Whether you are already a transaction coordinator or you want to start a new career, there is definitely no shortage of agents that want to hire you. After all, transaction coordinators are like fairy godmothers. They wave their wands and make the plethora of paperwork, emails, and appointments magically disappear off an agent’s desk. How do you get the ball rolling on your next transaction coordinator job? Let us help.
What does a transaction coordinator job entail? Well, you have to be highly organized, timely, and have an attention to detail like no other. You’ll be the right hand woman (or man) to a real estate agent, who doesn’t have a knack for all that. They want to be in front of the client doing what they do best- selling. You want to be at your computer making sure the transaction gets to the closing table, and all the I’s are dotted and T’s are crossed. You’ll be in contact with the title company, scheduling inspections, following up on financing, and making sure all the brokerage’s paperwork is in order, just to name a few.
Licensing & Training
Do you have to be licensed to be a transaction coordinator? Absolutely not. However, a license, experience in the industry (or a similar industry like title or mortgage), or specialized training could certainly give you an advantage for a transaction coordinator job. You can obtain this specialized training from a number of places. There are plenty of online courses you can take to get familiar with transaction coordination processes and tools. You can also get certified, and in some states like California, this is almost a must. There are several handfuls of Facebook groups, associations, and other organizations aimed at helping bring recognition and training to transaction coordinators.
Independent vs. Team
Transaction coordinator jobs come in many different forms. As we go through some of the types of employment you’ll be looking at, think about what it’s important to you. Do you need a steady stream of income like a salary? Do you want to be completely remote? Keep your goals in mind as you’re searching through the different types of transaction coordinator jobs.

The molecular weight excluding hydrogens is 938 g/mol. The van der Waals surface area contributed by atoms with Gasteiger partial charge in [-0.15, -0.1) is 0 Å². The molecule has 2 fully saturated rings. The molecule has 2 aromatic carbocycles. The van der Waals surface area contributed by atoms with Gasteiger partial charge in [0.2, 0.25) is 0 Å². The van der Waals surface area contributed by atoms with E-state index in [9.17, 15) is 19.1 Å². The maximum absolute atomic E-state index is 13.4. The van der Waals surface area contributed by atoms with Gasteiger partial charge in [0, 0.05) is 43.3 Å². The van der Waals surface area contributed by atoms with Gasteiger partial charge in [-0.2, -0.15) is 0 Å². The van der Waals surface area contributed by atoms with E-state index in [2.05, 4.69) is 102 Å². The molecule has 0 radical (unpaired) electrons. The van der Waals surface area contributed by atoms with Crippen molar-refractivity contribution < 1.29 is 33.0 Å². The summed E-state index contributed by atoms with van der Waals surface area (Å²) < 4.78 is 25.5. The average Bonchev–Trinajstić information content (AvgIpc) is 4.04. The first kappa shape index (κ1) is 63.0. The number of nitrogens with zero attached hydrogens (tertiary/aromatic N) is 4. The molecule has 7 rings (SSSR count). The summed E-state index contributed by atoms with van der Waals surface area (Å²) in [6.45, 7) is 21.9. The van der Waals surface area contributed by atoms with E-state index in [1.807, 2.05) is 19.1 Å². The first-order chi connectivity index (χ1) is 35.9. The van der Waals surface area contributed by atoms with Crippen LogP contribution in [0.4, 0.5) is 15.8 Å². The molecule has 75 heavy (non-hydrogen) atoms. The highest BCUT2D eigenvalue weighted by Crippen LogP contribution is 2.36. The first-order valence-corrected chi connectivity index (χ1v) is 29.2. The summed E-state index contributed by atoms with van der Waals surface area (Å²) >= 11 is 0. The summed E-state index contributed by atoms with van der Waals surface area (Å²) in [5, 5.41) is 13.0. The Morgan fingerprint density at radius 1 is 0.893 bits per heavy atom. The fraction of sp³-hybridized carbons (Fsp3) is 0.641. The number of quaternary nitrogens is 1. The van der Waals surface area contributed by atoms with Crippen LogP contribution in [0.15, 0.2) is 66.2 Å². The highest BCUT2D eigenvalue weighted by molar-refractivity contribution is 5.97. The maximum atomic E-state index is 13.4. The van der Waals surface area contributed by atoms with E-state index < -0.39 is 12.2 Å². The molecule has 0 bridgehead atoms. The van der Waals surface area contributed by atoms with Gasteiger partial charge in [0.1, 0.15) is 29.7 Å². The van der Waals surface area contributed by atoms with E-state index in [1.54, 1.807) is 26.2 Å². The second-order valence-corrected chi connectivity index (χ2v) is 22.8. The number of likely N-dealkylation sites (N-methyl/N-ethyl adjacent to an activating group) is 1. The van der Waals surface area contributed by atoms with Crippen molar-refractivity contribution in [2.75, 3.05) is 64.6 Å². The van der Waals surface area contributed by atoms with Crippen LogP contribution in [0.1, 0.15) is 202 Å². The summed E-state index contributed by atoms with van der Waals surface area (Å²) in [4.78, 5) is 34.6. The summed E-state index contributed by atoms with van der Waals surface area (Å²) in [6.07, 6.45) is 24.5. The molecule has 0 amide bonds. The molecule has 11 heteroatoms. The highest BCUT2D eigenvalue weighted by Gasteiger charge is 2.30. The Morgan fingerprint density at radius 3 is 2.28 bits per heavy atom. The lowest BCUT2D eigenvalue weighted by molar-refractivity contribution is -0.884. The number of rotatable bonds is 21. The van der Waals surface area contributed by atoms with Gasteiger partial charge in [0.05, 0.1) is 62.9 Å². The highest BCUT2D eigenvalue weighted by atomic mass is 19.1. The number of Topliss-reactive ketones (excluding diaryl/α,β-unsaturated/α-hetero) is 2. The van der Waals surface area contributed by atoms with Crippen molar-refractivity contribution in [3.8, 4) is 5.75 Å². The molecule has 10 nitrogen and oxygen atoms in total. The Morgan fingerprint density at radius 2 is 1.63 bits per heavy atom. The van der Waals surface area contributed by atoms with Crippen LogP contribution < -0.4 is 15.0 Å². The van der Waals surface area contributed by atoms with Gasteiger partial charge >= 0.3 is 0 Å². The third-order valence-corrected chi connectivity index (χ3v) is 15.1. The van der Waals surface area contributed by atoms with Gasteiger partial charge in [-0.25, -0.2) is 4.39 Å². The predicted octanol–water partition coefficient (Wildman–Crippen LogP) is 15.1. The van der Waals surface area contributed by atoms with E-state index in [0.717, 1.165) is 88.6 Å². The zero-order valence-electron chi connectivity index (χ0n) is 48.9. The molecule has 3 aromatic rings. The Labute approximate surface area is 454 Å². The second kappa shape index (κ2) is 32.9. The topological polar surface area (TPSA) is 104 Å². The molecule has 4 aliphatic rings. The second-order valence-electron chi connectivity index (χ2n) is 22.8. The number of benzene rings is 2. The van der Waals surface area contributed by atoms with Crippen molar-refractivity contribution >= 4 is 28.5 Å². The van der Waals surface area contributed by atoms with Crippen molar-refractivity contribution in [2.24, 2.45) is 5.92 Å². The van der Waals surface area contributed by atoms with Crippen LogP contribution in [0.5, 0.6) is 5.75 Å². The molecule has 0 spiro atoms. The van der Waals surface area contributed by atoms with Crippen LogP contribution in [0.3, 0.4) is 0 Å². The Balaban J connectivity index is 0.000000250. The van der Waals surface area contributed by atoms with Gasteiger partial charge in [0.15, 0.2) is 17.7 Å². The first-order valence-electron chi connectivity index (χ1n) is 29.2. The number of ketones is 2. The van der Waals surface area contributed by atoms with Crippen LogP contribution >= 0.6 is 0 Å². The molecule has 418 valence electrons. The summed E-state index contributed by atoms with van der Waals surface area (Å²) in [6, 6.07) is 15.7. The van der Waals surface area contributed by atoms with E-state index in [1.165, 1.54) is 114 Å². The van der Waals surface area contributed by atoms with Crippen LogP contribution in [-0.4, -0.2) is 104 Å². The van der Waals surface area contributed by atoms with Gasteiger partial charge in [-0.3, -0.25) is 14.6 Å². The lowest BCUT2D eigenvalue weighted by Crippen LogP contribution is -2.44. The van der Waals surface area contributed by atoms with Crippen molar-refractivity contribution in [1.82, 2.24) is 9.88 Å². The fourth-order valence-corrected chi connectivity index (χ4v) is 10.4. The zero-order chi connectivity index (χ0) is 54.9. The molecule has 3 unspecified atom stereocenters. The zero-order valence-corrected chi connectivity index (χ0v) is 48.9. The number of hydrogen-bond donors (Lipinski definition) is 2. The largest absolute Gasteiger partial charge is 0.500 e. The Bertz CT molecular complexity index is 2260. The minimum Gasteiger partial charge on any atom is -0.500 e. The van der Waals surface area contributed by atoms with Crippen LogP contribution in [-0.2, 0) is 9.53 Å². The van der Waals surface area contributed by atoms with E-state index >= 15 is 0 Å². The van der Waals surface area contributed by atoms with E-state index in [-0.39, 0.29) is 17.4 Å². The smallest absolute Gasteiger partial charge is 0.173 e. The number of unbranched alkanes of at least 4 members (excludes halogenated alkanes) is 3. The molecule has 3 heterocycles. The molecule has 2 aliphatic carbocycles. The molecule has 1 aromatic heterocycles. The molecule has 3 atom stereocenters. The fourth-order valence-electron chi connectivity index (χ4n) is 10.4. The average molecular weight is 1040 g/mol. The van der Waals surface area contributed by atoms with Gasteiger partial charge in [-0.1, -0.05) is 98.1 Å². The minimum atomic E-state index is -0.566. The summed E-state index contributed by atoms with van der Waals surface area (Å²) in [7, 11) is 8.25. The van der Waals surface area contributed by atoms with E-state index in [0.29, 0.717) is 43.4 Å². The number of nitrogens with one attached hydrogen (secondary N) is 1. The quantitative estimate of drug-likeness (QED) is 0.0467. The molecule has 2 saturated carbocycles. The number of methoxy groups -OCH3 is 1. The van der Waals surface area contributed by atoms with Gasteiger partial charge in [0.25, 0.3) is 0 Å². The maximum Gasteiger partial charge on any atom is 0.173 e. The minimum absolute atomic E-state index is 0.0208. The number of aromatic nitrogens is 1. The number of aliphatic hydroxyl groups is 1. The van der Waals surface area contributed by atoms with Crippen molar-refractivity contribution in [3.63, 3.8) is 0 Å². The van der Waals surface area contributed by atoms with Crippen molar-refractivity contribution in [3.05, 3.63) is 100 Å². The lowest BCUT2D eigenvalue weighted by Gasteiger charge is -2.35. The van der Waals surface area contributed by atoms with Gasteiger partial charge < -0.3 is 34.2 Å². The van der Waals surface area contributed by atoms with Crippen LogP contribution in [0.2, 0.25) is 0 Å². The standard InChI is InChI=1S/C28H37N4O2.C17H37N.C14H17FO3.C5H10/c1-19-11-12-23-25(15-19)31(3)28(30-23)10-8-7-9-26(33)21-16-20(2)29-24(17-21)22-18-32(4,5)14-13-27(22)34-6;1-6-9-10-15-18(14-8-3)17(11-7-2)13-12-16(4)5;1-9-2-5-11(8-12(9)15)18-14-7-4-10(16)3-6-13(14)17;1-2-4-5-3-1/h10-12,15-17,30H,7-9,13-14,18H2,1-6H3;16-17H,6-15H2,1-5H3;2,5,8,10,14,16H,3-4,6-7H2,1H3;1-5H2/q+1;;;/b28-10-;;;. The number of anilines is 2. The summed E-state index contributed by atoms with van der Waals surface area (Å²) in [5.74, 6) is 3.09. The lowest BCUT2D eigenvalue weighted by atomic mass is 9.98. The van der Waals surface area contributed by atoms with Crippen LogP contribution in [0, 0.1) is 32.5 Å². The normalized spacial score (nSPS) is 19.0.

Start your own company.
You like the sound of that. You set your own rules, set your own pricing, and keep all the profits. There are a few things to keep in mind. In order to keep all those profits, you need to go out and obtain clients. You also have to account for overhead- the technology you use to manage the transactions, hosting a website, errors and omissions coverage and the many other things that come with being your own business. Don’t forget to figure out how you’ll ever take a vacation.
Employed by a brokerage or team.
You are hired as an employee and you manage only their files when you work for a brokerage or team. Not all brokerages and/or teams can afford this. So, you’ll be looking at one that does a high volume of monthly transactions. There are definitely some great perks, like regular pay. However, your presence in the office may be required and some of your duties will go beyond a typical transaction coordinator job. You may be asked to do administrative work, post on social media, and other tasks to keep you busy during the winter.